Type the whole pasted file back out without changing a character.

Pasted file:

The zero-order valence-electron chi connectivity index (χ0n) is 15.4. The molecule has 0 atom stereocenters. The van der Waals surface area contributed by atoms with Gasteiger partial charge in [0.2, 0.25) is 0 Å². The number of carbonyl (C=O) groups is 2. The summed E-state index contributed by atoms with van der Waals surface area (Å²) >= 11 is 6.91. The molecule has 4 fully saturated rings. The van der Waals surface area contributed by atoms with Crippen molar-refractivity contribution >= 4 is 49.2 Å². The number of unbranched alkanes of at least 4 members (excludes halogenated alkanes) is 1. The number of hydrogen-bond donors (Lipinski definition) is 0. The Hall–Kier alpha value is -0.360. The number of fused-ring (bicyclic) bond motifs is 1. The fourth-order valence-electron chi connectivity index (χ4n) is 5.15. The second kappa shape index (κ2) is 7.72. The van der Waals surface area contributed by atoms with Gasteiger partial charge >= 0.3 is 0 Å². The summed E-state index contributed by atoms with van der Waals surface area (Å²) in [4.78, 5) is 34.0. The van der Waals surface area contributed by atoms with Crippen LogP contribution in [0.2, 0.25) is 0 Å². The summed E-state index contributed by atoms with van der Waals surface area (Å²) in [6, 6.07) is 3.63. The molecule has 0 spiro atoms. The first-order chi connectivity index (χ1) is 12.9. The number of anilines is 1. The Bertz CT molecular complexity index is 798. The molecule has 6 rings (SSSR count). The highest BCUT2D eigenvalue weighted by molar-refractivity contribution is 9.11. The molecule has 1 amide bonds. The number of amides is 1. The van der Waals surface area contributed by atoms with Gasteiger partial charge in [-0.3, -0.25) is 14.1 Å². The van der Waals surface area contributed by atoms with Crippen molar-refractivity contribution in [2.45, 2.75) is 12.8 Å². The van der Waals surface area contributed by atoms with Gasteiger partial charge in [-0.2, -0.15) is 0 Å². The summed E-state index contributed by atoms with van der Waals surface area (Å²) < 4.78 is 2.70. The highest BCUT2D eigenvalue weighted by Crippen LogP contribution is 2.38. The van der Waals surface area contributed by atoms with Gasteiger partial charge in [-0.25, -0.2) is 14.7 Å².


The zero-order valence-electron chi connectivity index (χ0n) is 15.4. The molecule has 0 atom stereocenters. The van der Waals surface area contributed by atoms with Gasteiger partial charge in [0.2, 0.25) is 0 Å². The number of carbonyl (C=O) groups is 2. The summed E-state index contributed by atoms with van der Waals surface area (Å²) >= 11 is 6.91. The molecule has 4 fully saturated rings. The van der Waals surface area contributed by atoms with Crippen molar-refractivity contribution >= 4 is 49.2 Å². The number of unbranched alkanes of at least 4 members (excludes halogenated alkanes) is 1. The number of hydrogen-bond donors (Lipinski definition) is 0. The Hall–Kier alpha value is -0.360. The number of fused-ring (bicyclic) bond motifs is 1. The fourth-order valence-electron chi connectivity index (χ4n) is 5.15. The second kappa shape index (κ2) is 7.72. The van der Waals surface area contributed by atoms with Gasteiger partial charge >= 0.3 is 0 Å². The summed E-state index contributed by atoms with van der Waals surface area (Å²) in [4.78, 5) is 34.0. The van der Waals surface area contributed by atoms with Crippen LogP contribution in [0.2, 0.25) is 0 Å². The summed E-state index contributed by atoms with van der Waals surface area (Å²) in [6, 6.07) is 3.63. The molecule has 0 spiro atoms. The first-order chi connectivity index (χ1) is 12.9. The number of anilines is 1. The Bertz CT molecular complexity index is 798. The molecule has 6 rings (SSSR count). The highest BCUT2D eigenvalue weighted by molar-refractivity contribution is 9.11. The molecule has 1 amide bonds. The number of amides is 1. The van der Waals surface area contributed by atoms with Gasteiger partial charge in [-0.3, -0.25) is 14.1 Å². The van der Waals surface area contributed by atoms with Crippen molar-refractivity contribution in [2.45, 2.75) is 12.8 Å². The van der Waals surface area contributed by atoms with Gasteiger partial charge in [-0.2, -0.15) is 0 Å². The summed E-state index contributed by atoms with van der Waals surface area (Å²) < 4.78 is 2.70. The highest BCUT2D eigenvalue weighted by Crippen LogP contribution is 2.38. The van der Waals surface area contributed by atoms with Gasteiger partial charge in [-0.25, -0.2) is 14.7 Å².